What preferences will prevail in a society of rational individuals when preference evolution is driven by the resulting payoffs? We show that when individuals' preferences are their private information, a convex combination of selfishness and morality stands out as evolutionarily stable. We call individuals with such preferences homo moralis. At one end of the spectrum is homo oeconomicus, who acts so as to maximize his or her own payoff. At the opposite end is homo kantiensis, who does what would be “the right thing to do,” in terms of payoffs, if all others would do likewise. We show that the stable degree of morality—the weight placed on the moral goal—is determined by the degree of assortativity in the process whereby individuals are matched to interact.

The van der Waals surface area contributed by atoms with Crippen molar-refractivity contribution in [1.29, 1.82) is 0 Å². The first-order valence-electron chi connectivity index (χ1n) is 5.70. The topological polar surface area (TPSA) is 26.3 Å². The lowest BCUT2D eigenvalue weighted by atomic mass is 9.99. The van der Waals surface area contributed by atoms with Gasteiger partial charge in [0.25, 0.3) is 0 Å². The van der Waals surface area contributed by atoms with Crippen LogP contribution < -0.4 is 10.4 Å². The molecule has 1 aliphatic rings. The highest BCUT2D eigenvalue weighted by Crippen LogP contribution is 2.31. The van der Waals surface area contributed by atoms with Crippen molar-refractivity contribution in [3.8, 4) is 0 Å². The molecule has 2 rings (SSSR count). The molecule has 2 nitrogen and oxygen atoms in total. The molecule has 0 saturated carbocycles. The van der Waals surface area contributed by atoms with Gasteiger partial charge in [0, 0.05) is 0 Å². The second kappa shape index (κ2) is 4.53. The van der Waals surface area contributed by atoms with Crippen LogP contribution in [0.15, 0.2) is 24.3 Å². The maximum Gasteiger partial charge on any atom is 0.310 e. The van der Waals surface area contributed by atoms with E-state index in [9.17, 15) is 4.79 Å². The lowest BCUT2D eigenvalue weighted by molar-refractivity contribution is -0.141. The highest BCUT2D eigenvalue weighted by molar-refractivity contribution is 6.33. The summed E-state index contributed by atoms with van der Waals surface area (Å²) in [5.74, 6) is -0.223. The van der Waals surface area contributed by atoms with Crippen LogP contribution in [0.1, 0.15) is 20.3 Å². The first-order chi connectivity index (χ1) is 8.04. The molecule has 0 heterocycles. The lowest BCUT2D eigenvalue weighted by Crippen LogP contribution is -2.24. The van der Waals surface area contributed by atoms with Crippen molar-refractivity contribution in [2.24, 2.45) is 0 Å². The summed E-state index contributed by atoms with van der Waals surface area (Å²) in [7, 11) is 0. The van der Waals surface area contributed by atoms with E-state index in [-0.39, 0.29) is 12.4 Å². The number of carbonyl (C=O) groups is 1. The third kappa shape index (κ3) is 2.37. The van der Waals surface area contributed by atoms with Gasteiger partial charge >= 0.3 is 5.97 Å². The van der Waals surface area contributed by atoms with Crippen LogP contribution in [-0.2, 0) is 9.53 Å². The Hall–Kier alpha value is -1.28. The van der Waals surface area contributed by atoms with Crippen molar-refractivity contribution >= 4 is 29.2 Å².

evolutionary stability; preference evolution; moral values; incomplete information; assortative matching;
Ingela Alger, and Jörgen W. Weibull, “Homo Moralis-Preference evolution under incomplete information and assortative matching”, TSE Working Paper, n. 12-281, February 2012.
Ingela Alger, and Jörgen W. Weibull, “Homo moralis - Preference evolution under incomplete information and assortative matching ”, Econometrica, vol. 81, n. 6, November 2013, pp. 2269–2302.